Sleepaway Camp (1983) – Oh I’m a Happy Camper

The slasher boom of the 80s is one of the most fascinating moments in cinema. Starting a little before the decade began with Halloween and exploding with Friday the 13th, slasher films were this strange little thing that could be filmed on budgets that most studio pictures would spend on catering and were almost always critically maligned. Great shockers like Happy Birthday to Me, The Prowler, My Bloody Valentine, Terror Train and so many other fun little gore fests would be regularly destroyed by critics, but go on to be box office hits or have a cult following that continues to this day. They’ve always been the ugly stepchild of the horror genre, but I genuinely adore them in all their cheesiness and since it’s October, it only seems right that all the throwbacks be horror related. With that in mind, I had another look at an old film I enjoyed but never quite understood… I still don’t, but I get that’s part of the charm.

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Violence Voyager (2019) – Say, Its Only A Paper Movie

Released: 21st October (Advance Copy provided by Tricoast Worldwide)
Seen: 7th October

Every film, on some level, has a gimmick attached to it. Joker’s gimmick is that it’s a Scorsese film wearing a Supervillain costume, Searching’s gimmick was that it took place entirely on a computer screen and I Spit On Your Grave: Deja Vu’s gimmick is that it’s the first film actually made by a piece of shit. Hell, even sound and colour were originally considered merely gimmicks back when film was first beginning. Finding strange new ways to make a film can lead to some genuinely fascinating pieces of art that might not be mainstream but are certainly interesting experiences to go through. So, let’s talk about a horror film made entirely out of paper cut-outs because that’s a thing that actually exists in this reality and I kind of love it, despite its flaws.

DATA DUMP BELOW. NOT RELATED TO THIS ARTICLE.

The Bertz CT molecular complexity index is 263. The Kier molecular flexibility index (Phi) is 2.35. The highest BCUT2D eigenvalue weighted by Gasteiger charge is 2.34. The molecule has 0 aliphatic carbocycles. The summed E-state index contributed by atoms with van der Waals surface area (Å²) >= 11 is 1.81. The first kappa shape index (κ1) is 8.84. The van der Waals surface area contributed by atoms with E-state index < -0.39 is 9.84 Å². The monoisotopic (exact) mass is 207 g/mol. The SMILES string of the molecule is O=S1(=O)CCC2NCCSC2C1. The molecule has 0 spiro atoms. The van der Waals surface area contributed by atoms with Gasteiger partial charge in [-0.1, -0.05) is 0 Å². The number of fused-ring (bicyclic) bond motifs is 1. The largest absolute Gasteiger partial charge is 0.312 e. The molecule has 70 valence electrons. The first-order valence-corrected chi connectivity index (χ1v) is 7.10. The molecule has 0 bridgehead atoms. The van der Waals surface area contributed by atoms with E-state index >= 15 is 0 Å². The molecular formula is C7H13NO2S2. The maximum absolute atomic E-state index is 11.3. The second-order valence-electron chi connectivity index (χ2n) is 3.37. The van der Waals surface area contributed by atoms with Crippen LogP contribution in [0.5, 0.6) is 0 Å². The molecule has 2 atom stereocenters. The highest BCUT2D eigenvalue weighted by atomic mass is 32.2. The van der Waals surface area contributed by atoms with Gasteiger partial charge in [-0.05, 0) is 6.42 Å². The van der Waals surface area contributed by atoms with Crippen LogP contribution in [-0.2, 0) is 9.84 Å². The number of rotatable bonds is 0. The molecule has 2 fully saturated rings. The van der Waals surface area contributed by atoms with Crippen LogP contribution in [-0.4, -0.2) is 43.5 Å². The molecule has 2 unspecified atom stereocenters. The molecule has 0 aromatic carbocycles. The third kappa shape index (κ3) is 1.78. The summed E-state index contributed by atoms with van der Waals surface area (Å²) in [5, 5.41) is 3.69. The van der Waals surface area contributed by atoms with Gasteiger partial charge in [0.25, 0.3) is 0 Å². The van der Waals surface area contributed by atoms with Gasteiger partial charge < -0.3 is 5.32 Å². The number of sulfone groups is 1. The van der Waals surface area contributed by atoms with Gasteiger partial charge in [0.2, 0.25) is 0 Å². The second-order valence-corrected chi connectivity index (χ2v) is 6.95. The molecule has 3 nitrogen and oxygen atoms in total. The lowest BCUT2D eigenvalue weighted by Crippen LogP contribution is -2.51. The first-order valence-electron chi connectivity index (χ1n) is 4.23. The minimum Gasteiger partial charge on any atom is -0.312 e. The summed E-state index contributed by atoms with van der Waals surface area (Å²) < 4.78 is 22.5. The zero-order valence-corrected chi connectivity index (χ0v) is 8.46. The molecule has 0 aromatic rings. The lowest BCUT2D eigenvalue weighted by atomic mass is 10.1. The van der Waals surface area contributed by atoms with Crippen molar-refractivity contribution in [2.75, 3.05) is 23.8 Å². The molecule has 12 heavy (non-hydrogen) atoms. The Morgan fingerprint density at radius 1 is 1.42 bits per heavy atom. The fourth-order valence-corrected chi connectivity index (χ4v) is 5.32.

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Scary Stories to Tell in the Dark (2019) – The Library Is Open!

Released: 26th September
Seen: 5th October

Scary Stories to Tell in the Dark was a series of books from 1981 to 1991 written by Alvin Schwartz. There were three books in total, each one filled with almost 30 short stories that terrified an entire generation, not only because the stories themselves were terrifying but the illustrations associated with each story were so infamously scary. They are not only legendary best-sellers but they’re also infamously some of the most banned books in school libraries because of the violence described and the macabre topics like cannibalism (which I just thought was a regular weekend activity, you learn a new thing every day). To shock no one, I didn’t read these books growing up. Firstly, they were big before I was old enough to even be able to say the word “Book” and secondly, I was more of a Goosebumps kid. I did try to hunt down a copy of the books before I went to see the movie but I guess my local library must’ve been one of the ones to ban them and the only copy is the brand new one that is a tie in for this movie and I’m not paying 50 bucks to read some short stories, thankyou very much. This does allow me to answer the question of whether this film works without knowing the source material. The short answer is… kinda?